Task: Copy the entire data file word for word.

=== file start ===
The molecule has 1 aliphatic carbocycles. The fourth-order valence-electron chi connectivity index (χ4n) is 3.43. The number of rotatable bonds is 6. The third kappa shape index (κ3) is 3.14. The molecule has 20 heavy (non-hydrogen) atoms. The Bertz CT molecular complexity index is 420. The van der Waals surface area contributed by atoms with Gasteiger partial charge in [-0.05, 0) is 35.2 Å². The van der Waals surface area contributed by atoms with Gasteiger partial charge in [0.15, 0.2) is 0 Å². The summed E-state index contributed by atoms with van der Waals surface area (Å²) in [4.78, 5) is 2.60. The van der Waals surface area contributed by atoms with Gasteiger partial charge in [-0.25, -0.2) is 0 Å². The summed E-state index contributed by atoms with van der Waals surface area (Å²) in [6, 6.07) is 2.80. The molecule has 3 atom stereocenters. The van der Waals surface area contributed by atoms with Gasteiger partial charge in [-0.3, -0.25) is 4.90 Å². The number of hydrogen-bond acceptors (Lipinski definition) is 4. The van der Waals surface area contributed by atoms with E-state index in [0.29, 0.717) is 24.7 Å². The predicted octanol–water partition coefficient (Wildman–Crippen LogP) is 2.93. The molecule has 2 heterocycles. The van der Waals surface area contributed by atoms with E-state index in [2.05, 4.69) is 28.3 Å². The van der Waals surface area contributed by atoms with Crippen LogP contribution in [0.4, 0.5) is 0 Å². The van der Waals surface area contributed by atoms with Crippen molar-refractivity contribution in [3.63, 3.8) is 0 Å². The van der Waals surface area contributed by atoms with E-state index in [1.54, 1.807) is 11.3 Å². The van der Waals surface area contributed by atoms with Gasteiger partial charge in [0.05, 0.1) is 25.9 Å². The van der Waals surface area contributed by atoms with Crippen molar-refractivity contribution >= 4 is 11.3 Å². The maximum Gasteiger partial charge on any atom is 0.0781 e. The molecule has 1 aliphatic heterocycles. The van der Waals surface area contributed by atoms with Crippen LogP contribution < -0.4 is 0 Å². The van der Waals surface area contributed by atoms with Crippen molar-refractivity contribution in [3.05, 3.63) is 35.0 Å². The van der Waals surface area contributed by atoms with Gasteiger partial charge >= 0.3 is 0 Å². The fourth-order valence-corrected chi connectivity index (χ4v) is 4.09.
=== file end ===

The molecule has 1 aliphatic carbocycles. The fourth-order valence-electron chi connectivity index (χ4n) is 3.43. The number of rotatable bonds is 6. The third kappa shape index (κ3) is 3.14. The molecule has 20 heavy (non-hydrogen) atoms. The Bertz CT molecular complexity index is 420. The van der Waals surface area contributed by atoms with Gasteiger partial charge in [-0.05, 0) is 35.2 Å². The van der Waals surface area contributed by atoms with Gasteiger partial charge in [0.15, 0.2) is 0 Å². The summed E-state index contributed by atoms with van der Waals surface area (Å²) in [4.78, 5) is 2.60. The van der Waals surface area contributed by atoms with Gasteiger partial charge in [-0.25, -0.2) is 0 Å². The summed E-state index contributed by atoms with van der Waals surface area (Å²) in [6, 6.07) is 2.80. The molecule has 3 atom stereocenters. The van der Waals surface area contributed by atoms with Gasteiger partial charge in [-0.3, -0.25) is 4.90 Å². The number of hydrogen-bond acceptors (Lipinski definition) is 4. The van der Waals surface area contributed by atoms with E-state index in [0.29, 0.717) is 24.7 Å². The predicted octanol–water partition coefficient (Wildman–Crippen LogP) is 2.93. The molecule has 2 heterocycles. The van der Waals surface area contributed by atoms with E-state index in [2.05, 4.69) is 28.3 Å². The van der Waals surface area contributed by atoms with Crippen LogP contribution in [0.4, 0.5) is 0 Å². The van der Waals surface area contributed by atoms with Crippen molar-refractivity contribution in [3.63, 3.8) is 0 Å². The van der Waals surface area contributed by atoms with E-state index in [1.54, 1.807) is 11.3 Å². The van der Waals surface area contributed by atoms with Gasteiger partial charge in [0.05, 0.1) is 25.9 Å². The van der Waals surface area contributed by atoms with Crippen molar-refractivity contribution >= 4 is 11.3 Å². The maximum Gasteiger partial charge on any atom is 0.0781 e. The molecule has 1 aliphatic heterocycles. The van der Waals surface area contributed by atoms with Crippen LogP contribution < -0.4 is 0 Å². The van der Waals surface area contributed by atoms with Crippen molar-refractivity contribution in [3.05, 3.63) is 35.0 Å². The van der Waals surface area contributed by atoms with Gasteiger partial charge >= 0.3 is 0 Å². The fourth-order valence-corrected chi connectivity index (χ4v) is 4.09.